Wednesday, June 15, 2011


Believe it or not, it has been just more than ten years since I graduated from library school at Tuscaloosa. I had several different careers before then, in production at a local television station, freelancing features for the newspaper, teaching community college English and three-year-olds at preschool, among other things.

I went to work at Sirsi ten years ago this month, and it was a wonderful education in networking and computing in general. It was really fascinating to see all the different types of library settings and hear about their practice, but I did want my own library laboratory.  I've been at Buckhorn for eight and a half years now, and it has been wonderful.

I'm celebrating this decade in myriad ways:

I was asked to present the keynote for the Alabama School Library Association annual conference on Monday, and a session on technology in the library that afternoon. I was really overwhelmed by the kindness of the board and the members, their engagement, and their interest in the topic, which was Future-Proofing Your Library.

I received the new Ann Marie Pipkin Technology award from that organization, our AASL affiliate. It is an honor named for one of Alabama's most influential school librarians. It was all the more wonderful because my assistant principal, Sarah Fanning, won the ASLA Distinguished Administrator award this year as well. She has been a tremendous professional inspiration and personal support. We owe Carolyn Starkey tremendously for her nominations!

I spoke four different times at the Alabama State Department of Education Technology Initiatives Library Media Symposium Tuesday -- first for the general session, twice on what I'm calling the Google reading suite (reader, news, scholar, and books) and once on Google searching (which was a pinch-hit).  Exhausting but such fun and important topics! I loved the circularity in talking about digital equity more than ten years after I wrote my first survey paper on the topic (and, as a huge bonus, my professor from that course was there to hear it!) The Symposium is part of the Alabama Educational Technology Conference, which is always terrific. I'll be back there presenting again Thursday...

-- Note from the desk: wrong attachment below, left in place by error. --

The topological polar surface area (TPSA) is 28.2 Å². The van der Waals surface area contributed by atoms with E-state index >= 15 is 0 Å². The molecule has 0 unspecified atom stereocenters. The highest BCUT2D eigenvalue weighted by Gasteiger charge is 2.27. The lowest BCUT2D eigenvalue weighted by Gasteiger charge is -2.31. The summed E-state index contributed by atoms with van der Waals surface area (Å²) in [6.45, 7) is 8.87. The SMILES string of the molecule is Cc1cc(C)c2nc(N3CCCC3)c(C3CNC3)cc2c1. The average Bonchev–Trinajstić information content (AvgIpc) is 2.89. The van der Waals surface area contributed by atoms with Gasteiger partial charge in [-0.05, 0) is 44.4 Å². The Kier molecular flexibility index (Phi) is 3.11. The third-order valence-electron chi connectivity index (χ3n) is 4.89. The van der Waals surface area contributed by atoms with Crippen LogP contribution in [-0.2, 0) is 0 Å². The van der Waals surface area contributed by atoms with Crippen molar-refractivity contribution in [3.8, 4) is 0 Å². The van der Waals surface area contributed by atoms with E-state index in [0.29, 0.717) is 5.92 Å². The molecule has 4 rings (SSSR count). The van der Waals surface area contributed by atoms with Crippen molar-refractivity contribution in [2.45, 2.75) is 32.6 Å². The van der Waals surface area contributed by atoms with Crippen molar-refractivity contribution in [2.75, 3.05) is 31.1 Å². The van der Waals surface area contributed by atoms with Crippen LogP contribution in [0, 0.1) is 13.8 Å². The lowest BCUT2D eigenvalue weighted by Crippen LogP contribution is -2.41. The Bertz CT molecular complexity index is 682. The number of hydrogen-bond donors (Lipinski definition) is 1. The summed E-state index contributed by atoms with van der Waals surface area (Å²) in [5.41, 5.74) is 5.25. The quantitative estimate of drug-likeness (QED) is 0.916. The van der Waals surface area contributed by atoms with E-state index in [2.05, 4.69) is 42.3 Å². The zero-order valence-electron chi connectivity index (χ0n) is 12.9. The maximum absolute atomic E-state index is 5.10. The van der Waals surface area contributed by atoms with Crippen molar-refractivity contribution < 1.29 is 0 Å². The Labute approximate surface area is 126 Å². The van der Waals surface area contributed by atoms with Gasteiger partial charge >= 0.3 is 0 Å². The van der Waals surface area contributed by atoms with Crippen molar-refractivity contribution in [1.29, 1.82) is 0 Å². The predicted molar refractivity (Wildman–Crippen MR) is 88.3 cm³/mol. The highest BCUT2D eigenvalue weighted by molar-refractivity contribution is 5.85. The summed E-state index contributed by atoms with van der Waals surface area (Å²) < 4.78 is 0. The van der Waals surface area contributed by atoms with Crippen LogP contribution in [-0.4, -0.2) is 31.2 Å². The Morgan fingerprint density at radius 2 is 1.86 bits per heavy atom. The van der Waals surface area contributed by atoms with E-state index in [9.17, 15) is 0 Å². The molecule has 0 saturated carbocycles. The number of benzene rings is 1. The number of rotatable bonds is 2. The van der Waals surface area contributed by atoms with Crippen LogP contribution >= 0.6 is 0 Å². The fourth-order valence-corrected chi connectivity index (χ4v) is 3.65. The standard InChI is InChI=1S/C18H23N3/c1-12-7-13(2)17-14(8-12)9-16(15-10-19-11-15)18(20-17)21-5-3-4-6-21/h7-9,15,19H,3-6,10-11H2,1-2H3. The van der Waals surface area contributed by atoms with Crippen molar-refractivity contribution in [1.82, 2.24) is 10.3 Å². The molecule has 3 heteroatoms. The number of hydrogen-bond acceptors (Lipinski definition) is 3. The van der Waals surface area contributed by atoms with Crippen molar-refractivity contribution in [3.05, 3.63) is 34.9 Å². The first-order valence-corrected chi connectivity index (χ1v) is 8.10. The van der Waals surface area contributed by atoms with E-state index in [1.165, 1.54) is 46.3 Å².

The Library Symposium was really exciting. Everyone was buzzing about Eli Pariser's The Filter Bubble and RSS. So almost ten years after XML changed my life, I am finally selling it... Also, Cyndy Dunning and Charlotte Owen, two of the elementary librarians from my district, were in Birmingham for both the events. It made for a really powerful learning experience for all of us, because we were able to confer after the sessions and throw ideas about.

It was also terrific to hear and see the work of my PLN in every corner of the Symposium -- watching a recorded Skype interview with Shannon Miller about web 2.0 tools, a clip with Buffy Hamilton interviewing students about Evernote, or seeing Comic Life posters inspired by Gwyneth Jones' creative signage. These amazing women are changing the culture of school librarianship everywhere!